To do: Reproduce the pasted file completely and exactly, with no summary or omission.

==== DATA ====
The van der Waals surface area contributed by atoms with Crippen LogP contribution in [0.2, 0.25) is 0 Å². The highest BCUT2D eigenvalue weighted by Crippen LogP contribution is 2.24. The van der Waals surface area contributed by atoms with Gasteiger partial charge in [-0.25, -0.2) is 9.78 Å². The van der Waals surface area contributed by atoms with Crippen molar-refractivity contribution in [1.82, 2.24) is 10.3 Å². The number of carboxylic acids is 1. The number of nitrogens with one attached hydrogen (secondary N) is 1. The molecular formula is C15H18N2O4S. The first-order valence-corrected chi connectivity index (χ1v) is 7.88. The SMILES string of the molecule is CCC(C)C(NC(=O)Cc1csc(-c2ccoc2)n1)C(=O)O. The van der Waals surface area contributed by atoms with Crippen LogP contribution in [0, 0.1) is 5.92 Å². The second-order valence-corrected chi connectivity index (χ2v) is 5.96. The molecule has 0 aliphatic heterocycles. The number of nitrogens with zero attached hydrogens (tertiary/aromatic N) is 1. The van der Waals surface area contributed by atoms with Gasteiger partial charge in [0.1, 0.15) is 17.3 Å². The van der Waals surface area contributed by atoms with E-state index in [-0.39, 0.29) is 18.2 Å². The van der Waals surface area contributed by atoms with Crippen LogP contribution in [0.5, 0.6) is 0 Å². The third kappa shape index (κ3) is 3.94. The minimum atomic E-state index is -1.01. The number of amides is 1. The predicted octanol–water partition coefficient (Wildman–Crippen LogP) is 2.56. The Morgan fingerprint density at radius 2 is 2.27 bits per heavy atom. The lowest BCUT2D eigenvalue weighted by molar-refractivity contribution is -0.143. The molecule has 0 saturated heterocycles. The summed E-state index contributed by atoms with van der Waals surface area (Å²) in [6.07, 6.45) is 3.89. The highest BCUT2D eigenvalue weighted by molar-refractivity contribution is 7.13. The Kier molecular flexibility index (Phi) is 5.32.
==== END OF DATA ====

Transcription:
The van der Waals surface area contributed by atoms with Crippen LogP contribution in [0.2, 0.25) is 0 Å². The highest BCUT2D eigenvalue weighted by Crippen LogP contribution is 2.24. The van der Waals surface area contributed by atoms with Gasteiger partial charge in [-0.25, -0.2) is 9.78 Å². The van der Waals surface area contributed by atoms with Crippen molar-refractivity contribution in [1.82, 2.24) is 10.3 Å². The number of carboxylic acids is 1. The number of nitrogens with one attached hydrogen (secondary N) is 1. The molecular formula is C15H18N2O4S. The first-order valence-corrected chi connectivity index (χ1v) is 7.88. The SMILES string of the molecule is CCC(C)C(NC(=O)Cc1csc(-c2ccoc2)n1)C(=O)O. The van der Waals surface area contributed by atoms with Crippen LogP contribution in [0, 0.1) is 5.92 Å². The second-order valence-corrected chi connectivity index (χ2v) is 5.96. The molecule has 0 aliphatic heterocycles. The number of nitrogens with zero attached hydrogens (tertiary/aromatic N) is 1. The van der Waals surface area contributed by atoms with Gasteiger partial charge in [0.1, 0.15) is 17.3 Å². The van der Waals surface area contributed by atoms with E-state index in [-0.39, 0.29) is 18.2 Å². The van der Waals surface area contributed by atoms with Crippen LogP contribution in [0.5, 0.6) is 0 Å². The third kappa shape index (κ3) is 3.94. The minimum atomic E-state index is -1.01. The number of amides is 1. The predicted octanol–water partition coefficient (Wildman–Crippen LogP) is 2.56. The Morgan fingerprint density at radius 2 is 2.27 bits per heavy atom. The lowest BCUT2D eigenvalue weighted by molar-refractivity contribution is -0.143. The molecule has 0 saturated heterocycles. The summed E-state index contributed by atoms with van der Waals surface area (Å²) in [6.07, 6.45) is 3.89. The highest BCUT2D eigenvalue weighted by molar-refractivity contribution is 7.13. The Kier molecular flexibility index (Phi) is 5.32.